Friday, May 7, 2010

Prospects for Stable Democracy in Iraq, Part V


Yugoslavia was created as a new state in 1918, composed of areas that had never been under a common unified government, and which for centuries had been under the domination of foreign powers. When the Communist Party came to power, it consisted of six distinct nations: Serbia, Croatia, Bosnia-Herzegovina (hereafter Bosnia), Slovenia, Montenegro, and Macedonia. Serbia, itself, was further segmented into Serbia proper and Muslim Kosovo.

Post-World War II elections were dominated by Tito’s Communist Party. However, the Communist Party was a collection of the various regional Communist parties rather than a centralized, unified party.

Upon Tito’s death in May 1980, which removed the country’s unifying force, ethnic tensions grew in Yugoslavia. Nationalism rose in all of the republics and provinces. Slovenia and Croatia agitated for looser ties and the Albanian majority in Kosovo sought the status of a republic. Serbia, for its part, sought to maintain control over the entire country.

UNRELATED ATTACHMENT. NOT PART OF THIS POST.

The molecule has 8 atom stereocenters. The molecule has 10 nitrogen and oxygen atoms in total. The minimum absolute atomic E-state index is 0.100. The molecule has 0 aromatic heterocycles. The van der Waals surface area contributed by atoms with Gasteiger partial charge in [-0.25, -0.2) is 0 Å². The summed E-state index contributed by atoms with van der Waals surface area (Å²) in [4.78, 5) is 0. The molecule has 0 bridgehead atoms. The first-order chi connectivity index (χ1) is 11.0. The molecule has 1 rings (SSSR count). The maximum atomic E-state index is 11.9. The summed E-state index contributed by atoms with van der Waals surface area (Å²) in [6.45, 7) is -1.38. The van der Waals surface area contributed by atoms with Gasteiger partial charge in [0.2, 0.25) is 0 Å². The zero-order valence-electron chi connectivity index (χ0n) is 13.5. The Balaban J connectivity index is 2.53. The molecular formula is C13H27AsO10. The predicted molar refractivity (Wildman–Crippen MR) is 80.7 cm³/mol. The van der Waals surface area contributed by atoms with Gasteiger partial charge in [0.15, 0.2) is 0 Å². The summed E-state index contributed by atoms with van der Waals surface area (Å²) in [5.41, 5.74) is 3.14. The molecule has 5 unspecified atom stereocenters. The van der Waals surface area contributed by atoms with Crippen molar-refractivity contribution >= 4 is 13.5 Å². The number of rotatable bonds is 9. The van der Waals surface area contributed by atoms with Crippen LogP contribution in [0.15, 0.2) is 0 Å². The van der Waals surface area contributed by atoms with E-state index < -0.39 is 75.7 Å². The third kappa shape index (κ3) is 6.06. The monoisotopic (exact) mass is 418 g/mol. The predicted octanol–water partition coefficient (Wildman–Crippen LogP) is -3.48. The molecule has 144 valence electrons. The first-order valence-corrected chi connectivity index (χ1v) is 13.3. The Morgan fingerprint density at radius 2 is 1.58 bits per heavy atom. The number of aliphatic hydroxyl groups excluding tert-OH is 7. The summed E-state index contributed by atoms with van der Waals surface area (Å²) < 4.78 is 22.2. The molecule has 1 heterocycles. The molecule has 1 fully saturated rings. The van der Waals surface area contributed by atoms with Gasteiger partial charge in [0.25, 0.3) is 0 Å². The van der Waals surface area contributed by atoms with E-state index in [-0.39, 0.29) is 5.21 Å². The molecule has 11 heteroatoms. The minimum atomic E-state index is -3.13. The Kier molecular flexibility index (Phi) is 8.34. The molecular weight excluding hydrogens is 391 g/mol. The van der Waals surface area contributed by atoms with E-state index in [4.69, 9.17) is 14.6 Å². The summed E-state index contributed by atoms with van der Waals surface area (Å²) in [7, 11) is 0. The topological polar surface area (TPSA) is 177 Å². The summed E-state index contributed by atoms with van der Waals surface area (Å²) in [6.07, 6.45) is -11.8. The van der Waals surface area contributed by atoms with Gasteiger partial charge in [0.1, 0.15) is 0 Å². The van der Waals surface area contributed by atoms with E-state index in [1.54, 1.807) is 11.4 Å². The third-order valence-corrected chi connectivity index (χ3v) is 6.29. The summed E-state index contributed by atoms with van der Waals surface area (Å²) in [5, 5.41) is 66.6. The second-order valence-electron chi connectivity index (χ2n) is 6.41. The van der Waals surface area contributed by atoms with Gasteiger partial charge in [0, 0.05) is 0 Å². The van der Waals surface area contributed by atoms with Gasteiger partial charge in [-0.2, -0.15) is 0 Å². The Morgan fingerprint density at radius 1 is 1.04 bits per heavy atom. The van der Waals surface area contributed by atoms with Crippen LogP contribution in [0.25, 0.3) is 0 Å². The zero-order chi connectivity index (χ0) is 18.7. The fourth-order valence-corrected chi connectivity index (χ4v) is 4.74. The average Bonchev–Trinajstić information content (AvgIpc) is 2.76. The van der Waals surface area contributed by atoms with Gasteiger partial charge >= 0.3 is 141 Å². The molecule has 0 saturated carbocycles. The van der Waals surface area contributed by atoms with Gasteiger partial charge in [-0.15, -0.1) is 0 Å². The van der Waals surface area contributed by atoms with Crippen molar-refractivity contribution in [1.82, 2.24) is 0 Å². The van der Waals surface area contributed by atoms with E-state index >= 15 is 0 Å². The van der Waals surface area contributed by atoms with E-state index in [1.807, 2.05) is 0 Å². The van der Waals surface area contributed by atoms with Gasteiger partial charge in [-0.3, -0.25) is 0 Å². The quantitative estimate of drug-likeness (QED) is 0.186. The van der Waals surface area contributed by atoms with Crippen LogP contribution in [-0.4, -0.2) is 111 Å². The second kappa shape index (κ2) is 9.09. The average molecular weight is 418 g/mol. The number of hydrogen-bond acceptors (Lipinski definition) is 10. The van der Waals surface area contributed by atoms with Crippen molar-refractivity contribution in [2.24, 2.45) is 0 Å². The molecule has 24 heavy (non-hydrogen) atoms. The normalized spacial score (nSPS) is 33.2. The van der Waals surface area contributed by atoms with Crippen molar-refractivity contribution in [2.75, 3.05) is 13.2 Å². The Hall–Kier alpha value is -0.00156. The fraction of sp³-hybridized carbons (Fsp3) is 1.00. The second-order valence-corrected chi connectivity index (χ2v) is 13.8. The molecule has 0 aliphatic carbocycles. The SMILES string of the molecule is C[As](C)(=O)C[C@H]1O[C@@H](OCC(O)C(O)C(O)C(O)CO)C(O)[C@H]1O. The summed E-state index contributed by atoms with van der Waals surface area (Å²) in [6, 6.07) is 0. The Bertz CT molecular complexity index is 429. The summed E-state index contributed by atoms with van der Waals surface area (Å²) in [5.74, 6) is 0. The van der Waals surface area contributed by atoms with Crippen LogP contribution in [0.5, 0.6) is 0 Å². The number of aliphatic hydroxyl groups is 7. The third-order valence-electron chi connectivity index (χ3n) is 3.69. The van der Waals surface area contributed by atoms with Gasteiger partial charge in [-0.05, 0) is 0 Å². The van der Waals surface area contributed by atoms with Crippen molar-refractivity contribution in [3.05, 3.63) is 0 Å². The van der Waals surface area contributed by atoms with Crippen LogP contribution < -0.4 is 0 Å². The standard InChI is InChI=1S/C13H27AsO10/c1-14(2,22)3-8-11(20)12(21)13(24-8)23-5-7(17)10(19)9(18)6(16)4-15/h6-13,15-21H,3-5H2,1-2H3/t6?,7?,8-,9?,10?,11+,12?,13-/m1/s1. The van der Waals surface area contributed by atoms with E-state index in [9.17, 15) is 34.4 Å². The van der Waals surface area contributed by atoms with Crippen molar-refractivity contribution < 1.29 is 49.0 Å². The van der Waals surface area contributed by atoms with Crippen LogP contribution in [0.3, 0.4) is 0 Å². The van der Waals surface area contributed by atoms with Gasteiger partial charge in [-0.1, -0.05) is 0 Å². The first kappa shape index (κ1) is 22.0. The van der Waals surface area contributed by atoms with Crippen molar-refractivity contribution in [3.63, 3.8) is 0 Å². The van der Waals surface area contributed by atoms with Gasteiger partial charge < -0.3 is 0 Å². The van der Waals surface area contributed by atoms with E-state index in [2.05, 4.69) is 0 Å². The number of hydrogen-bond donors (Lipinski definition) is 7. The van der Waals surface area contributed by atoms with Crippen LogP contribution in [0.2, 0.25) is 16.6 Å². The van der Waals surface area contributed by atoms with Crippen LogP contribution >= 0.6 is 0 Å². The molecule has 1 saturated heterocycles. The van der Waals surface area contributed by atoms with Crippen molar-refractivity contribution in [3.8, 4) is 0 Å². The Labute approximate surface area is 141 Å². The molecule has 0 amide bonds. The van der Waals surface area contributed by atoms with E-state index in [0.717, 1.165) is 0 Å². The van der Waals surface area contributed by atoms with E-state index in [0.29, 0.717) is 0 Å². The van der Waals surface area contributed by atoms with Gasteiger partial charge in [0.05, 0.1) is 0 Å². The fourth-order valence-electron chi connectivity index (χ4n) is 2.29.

Following the fall of communism throughout Eastern Europe, each of the republics held multi-party elections in 1990. Slovenia and Croatia elected governments that favored independence. For the moment, Montenegro joined with Serbia in favoring Yugoslav unity. Croatia took steps to strip Serbs of their rights in the republic.

On June 25, 1991, Slovenia and Croatia declared independence from Yugoslavia. The Yugoslav Army was ordered to restore national unity, but desisted, pulling out of Slovenia. In Croatia, however, a bloody war broke out in August 1991 between ethnic Serbs in a portion of the republic they inhabited and the new Croatian army and police force. Meanwhile, in September 1991, Macedonia declared its independence without resistance from the Yugoslav Army. United Nations forces moved into the region to monitor Macedonia’s northern border with Serbia.